Rings with stones cannot be stretched on a mandrel because of the stress this puts on the stone. There is a danger of breaking the gem, or at least popping it out of its setting. When stones are involved, and if the enlargement is slight, a tool like the one shown at figure 13.8 is recommended.
The device has a number of dies of different shaped grooves that mimic the cross section of the ring shank. Select the one that corresponds to the ring being stretched and attach it to the vertical post of the machine. The ring is then forced against this to locally “forge” the shank. As mentioned above, the action exchanges thickness for length, pressing the ring in such a controlled way that the change is unnoticeable. Of course there is a limit to the stretching that can be done this way, not only because the metal hardens at it is stretched, but the shank could eventually be made too thin.
If the ring contains heat sensitive stones then this complicates soldering. Amber, coral and pearls are so sensitive that such stones need to be removed if a normal soldering flame is used. Other sensitive stones should be taken out if possible. If this is not possible, then they need to be protected against heat. Numerous possibilities have been recommended, all of which are based on the concept that the stone is packed in moist material so that the heat of soldering boils the water instead of being transmitted to the stone.
Sizing Down Plain Bands
When a basic wedding band or similar ring needs to be made a little smaller, the first method of choice is to compress it. Like its corresponding partner, stretching, this is fast, efficient and the least intrusive process. And like stretching, it can only be used when the change in size is small.
If the ring is made of several metals, for instance of white gold and yellow gold, this method is limited and might even result in breaking the two metals apart because they have different rates of compression. If the outer surface of the ring is faceted, chased or engraved, protect it by putting a copper band around the ring to absorb the stress at the point of contact figure 13.12b). A variation on this device, shown in figure 13.12c uses a bushing to protect the ring’s outer surface.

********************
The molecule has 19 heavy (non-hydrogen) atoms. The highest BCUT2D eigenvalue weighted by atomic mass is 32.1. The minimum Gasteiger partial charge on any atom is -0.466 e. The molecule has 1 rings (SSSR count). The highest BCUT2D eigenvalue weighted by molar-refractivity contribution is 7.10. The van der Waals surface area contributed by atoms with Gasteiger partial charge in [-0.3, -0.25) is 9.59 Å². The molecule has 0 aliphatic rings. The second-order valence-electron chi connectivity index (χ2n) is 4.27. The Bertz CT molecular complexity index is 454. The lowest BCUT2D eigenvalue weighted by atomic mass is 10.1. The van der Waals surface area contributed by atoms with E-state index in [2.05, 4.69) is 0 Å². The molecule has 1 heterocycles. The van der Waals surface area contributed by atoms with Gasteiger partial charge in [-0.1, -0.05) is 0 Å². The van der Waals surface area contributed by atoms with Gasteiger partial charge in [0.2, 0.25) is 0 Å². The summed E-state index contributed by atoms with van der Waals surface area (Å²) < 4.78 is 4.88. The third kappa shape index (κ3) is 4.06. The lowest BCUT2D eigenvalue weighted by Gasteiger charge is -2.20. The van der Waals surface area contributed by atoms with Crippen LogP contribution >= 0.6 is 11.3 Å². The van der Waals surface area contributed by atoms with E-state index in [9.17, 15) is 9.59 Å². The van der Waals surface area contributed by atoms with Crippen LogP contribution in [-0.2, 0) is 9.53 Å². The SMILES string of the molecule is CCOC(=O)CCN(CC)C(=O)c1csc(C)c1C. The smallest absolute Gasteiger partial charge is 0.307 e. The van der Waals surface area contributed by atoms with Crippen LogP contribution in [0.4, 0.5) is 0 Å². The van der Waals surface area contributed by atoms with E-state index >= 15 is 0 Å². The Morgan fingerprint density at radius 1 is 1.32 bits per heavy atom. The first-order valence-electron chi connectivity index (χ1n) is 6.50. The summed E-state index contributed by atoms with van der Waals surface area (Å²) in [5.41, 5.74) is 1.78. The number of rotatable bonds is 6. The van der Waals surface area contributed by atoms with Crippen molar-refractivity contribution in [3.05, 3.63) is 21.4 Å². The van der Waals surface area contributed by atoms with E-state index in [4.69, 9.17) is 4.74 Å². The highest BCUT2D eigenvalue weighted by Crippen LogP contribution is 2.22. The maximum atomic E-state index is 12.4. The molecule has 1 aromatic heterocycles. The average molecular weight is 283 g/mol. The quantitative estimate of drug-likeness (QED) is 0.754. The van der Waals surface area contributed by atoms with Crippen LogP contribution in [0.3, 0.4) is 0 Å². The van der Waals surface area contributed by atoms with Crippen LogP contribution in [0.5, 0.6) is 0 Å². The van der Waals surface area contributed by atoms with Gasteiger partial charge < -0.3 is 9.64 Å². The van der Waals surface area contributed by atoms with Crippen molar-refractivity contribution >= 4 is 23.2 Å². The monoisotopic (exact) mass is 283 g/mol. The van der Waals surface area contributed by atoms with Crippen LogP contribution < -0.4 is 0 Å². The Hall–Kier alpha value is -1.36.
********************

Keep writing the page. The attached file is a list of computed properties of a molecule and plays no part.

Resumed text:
Sizing Down Gem Rings
The stone or stones are taken out and the ring shank cut, again exactly where previous joints have been made if there are any. Remember to check the inside of the band for hallmarks and engraving and to work around them. The shank is bent so the ends come together to make a tight seam, and here again it is important to file the surfaces so they make a clean joint. Failure to do this will make an imperfect soldering that will leave irregularities or pits; in the process of filing these away it is easy to make the shank too small. In the case of thin shanks, file the two butting surfaces at an angle to increase the surface contact and thereby make a stronger joint.
With larger stone settings and delicate ring heads there is a danger that the head of the ring will be bent out of shape and deformed on any of the methods described above. The shanks can break off at the head of the ring or from its shoulders where the solder joints are stressed. It also happens sometimes that a thin shank is simply worn so thin it can no longer be repaired with an isolated joint.
No matter what your needs are for gem ring enlargement, come in a we will take care of them all.